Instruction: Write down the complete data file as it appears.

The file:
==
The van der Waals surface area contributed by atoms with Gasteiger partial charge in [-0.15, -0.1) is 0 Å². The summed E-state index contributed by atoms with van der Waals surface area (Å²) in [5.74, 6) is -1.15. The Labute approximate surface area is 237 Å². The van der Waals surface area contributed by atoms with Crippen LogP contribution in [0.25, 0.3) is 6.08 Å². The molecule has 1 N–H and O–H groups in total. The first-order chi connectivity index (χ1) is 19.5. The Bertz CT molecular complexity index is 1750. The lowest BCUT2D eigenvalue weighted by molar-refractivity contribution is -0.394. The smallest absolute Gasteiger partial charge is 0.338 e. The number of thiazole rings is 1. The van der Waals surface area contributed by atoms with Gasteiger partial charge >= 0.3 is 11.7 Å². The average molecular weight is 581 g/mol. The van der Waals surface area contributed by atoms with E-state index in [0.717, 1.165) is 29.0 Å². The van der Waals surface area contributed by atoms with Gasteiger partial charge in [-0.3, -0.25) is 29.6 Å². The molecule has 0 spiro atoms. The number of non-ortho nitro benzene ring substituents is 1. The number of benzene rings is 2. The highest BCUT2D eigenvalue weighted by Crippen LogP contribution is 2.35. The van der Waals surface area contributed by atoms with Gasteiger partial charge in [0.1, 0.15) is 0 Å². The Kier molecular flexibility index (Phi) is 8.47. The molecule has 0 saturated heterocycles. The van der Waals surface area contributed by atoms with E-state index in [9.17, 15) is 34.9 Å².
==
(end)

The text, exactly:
The van der Waals surface area contributed by atoms with Gasteiger partial charge in [-0.15, -0.1) is 0 Å². The summed E-state index contributed by atoms with van der Waals surface area (Å²) in [5.74, 6) is -1.15. The Labute approximate surface area is 237 Å². The van der Waals surface area contributed by atoms with Crippen LogP contribution in [0.25, 0.3) is 6.08 Å². The molecule has 1 N–H and O–H groups in total. The first-order chi connectivity index (χ1) is 19.5. The Bertz CT molecular complexity index is 1750. The lowest BCUT2D eigenvalue weighted by molar-refractivity contribution is -0.394. The smallest absolute Gasteiger partial charge is 0.338 e. The number of thiazole rings is 1. The van der Waals surface area contributed by atoms with Gasteiger partial charge >= 0.3 is 11.7 Å². The average molecular weight is 581 g/mol. The van der Waals surface area contributed by atoms with E-state index in [0.717, 1.165) is 29.0 Å². The van der Waals surface area contributed by atoms with Gasteiger partial charge in [-0.3, -0.25) is 29.6 Å². The molecule has 0 spiro atoms. The number of non-ortho nitro benzene ring substituents is 1. The number of benzene rings is 2. The highest BCUT2D eigenvalue weighted by Crippen LogP contribution is 2.35. The van der Waals surface area contributed by atoms with Gasteiger partial charge in [0.1, 0.15) is 0 Å². The Kier molecular flexibility index (Phi) is 8.47. The molecule has 0 saturated heterocycles. The van der Waals surface area contributed by atoms with E-state index in [9.17, 15) is 34.9 Å².